Stomach Tacking
Prophylactic gastropexy (or stomach tacking) is a surgical procedure used to tack the stomach in place in order to prevent torsion.  has been shown to be effective at preventing bloat.  Although most likely not 100% effective this procedure appears to dramatically decrease the risk for related death and is now available laproscopically (probably less "cost effective" but less invasive for the dog.)   Many people choose or recommend this procedure in at risk breeds or to dogs who have a perceived increased risk of bloat/torsion.  If there is a significant "family history"--this is a reasonable procedure to consider for pet Briards.  Many will say that "breeding dogs" should not be tacked.  The reason for this is presumably the assumption that the condition has a genetic component. Since many dogs do not bloat until they are past or well into reproductive age---an individual dog bloating is not necessarily the best criteria to use in accessing the likelihood that they will produce the condition in their offspring.   Additionally---dogs who bloat in their second decade (10 and over) in many cases may not have a genetic propensity to bloat.  Eliminating the prophylactic tacking of breeding potential dogs is only helpful if dogs in such families are not bred until after the age of bloat in the family (which in Briards can be over 6 years of age)---since this may not be feasible especially in females, then other methods may need to be considered if the desire is to decrease the likelihood of bloat/torsion in future generations.  Breeding "away" form a heritable condition involves replacing "at risk" dogs in the breeding program with lower risk dogs.  In any case, a research project that identifies the genes that cause disease is the best way to eliminate a problem in a breed---ESPECIALLY late onset dominant types of conditions.  I do not tack my dogs nor do I recommend it for puppies I breed because I feel that I have a family of dogs at low risk to bloat.  Unfortunately this is probably no guarantee that bloat will not occur.  People with dogs that have a strong family history and possibly any Briard owner may want to consider the procedure.  It is generally estimated that 30% of the dogs that bloat and torsion will die.  Sadly I have more than a few friends who were "prepared" for the risk of bloat who still tragically lost dogs to this sudden killer.  Personally---I do not know if tacking prevents or delays the onset of bloat and there is significant controversy that surrounds "tacking breeding dogs."   People must consider carefully "tacking" breeding dogs.  I do not see an issue with tacking pets from high risk families.  My first Briard was indeed tacked and never successfully had puppies so that tacking of breeding dogs have never been an issue that I have personally had to face.  I would not be one to tell someone NOT to tack their dog and run the risk of losing them suddenly and tragically.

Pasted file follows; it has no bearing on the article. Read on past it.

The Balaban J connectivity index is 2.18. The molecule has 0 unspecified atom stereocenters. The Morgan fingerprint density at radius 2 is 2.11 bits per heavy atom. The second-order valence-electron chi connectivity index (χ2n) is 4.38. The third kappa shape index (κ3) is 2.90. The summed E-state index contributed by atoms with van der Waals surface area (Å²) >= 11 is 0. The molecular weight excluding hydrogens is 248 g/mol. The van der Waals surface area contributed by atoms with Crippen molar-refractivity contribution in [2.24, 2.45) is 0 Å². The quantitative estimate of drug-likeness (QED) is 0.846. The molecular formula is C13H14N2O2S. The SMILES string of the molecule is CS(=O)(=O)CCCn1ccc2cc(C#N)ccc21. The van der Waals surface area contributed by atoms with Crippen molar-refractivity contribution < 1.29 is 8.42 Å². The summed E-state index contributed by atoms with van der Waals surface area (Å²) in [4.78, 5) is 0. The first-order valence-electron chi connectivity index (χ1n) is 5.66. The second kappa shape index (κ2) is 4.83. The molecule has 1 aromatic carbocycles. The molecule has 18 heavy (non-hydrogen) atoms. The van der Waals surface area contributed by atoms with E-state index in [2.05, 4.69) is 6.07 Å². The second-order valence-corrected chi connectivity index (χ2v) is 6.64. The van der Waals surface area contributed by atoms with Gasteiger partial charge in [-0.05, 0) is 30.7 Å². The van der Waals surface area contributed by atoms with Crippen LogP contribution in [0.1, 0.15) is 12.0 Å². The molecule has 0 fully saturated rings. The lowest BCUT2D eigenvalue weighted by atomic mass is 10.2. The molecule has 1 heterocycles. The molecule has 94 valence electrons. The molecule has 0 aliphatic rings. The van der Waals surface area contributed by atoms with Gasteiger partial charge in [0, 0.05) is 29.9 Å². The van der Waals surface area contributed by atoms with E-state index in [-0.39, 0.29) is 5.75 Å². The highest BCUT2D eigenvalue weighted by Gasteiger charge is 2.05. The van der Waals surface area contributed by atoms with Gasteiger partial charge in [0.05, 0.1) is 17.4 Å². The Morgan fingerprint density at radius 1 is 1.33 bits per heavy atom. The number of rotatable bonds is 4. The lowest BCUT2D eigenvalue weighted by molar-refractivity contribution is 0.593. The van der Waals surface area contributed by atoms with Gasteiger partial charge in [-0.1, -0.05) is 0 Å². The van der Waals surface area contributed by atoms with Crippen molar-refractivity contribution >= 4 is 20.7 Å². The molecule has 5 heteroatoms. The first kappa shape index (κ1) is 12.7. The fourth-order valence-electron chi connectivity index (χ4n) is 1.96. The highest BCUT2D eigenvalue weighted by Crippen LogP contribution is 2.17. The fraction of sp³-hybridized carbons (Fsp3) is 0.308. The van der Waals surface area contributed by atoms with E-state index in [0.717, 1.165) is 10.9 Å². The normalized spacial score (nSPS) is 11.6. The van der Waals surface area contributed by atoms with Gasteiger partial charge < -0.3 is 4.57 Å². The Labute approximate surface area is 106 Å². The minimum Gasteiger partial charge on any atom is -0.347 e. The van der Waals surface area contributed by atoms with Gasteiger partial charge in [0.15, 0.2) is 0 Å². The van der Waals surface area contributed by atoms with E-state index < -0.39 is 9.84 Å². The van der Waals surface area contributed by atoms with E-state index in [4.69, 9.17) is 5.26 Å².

Signs of GDV
Sometimes signs of distress are obvious, sometimes they are much more subtle.  Dogs may stand, sit, then pace and exhibit general signs of restlessness or discomfort.  They may try to vomit, but can’t or they may throw up a frothy or slimy liquid.  They settle for just a moment and then start again.  They may pant or salivate.  Many owners report a "far away look in their eyes."  It is important to note---they may not appear to be OBVIOUSLY in pain and their stomach generally is NOT tender to the touch.  In hours or immediately they may stand frozen, head down or exhibit signs of shock.  Their stomach may look like a balloon or be tight as a drum but this sign is not always present.  If the torsion is partial then they may be able to eat or drink so these are not reasons to rule out torsion,  Bloat is serious and life threatening.  It can and does kill and when suspected requires immediate medical attention.  More information on Bloat Symptoms